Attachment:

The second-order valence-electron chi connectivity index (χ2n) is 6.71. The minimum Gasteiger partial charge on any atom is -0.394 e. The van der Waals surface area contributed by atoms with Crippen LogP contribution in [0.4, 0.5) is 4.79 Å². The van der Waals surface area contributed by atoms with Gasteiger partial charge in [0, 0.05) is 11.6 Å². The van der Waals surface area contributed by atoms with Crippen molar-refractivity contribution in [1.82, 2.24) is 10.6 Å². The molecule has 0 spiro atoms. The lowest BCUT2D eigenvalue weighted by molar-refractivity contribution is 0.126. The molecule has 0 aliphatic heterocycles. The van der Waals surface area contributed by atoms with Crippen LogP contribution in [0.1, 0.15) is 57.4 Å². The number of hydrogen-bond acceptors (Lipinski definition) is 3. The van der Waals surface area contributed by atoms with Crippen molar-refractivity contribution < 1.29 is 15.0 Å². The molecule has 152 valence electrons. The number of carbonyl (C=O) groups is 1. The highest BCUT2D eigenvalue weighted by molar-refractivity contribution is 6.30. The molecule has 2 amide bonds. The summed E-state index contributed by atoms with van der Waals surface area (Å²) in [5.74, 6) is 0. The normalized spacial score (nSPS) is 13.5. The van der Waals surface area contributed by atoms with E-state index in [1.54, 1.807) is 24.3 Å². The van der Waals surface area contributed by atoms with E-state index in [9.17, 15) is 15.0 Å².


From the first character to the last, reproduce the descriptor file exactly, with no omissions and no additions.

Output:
The second-order valence-electron chi connectivity index (χ2n) is 6.71. The minimum Gasteiger partial charge on any atom is -0.394 e. The van der Waals surface area contributed by atoms with Crippen LogP contribution in [0.4, 0.5) is 4.79 Å². The van der Waals surface area contributed by atoms with Gasteiger partial charge in [0, 0.05) is 11.6 Å². The van der Waals surface area contributed by atoms with Crippen molar-refractivity contribution in [1.82, 2.24) is 10.6 Å². The molecule has 0 spiro atoms. The lowest BCUT2D eigenvalue weighted by molar-refractivity contribution is 0.126. The molecule has 0 aliphatic heterocycles. The van der Waals surface area contributed by atoms with Crippen LogP contribution in [0.1, 0.15) is 57.4 Å². The number of hydrogen-bond acceptors (Lipinski definition) is 3. The van der Waals surface area contributed by atoms with Crippen molar-refractivity contribution < 1.29 is 15.0 Å². The molecule has 152 valence electrons. The number of carbonyl (C=O) groups is 1. The highest BCUT2D eigenvalue weighted by molar-refractivity contribution is 6.30. The molecule has 2 amide bonds. The summed E-state index contributed by atoms with van der Waals surface area (Å²) in [5.74, 6) is 0. The normalized spacial score (nSPS) is 13.5. The van der Waals surface area contributed by atoms with E-state index in [1.54, 1.807) is 24.3 Å². The van der Waals surface area contributed by atoms with E-state index in [9.17, 15) is 15.0 Å².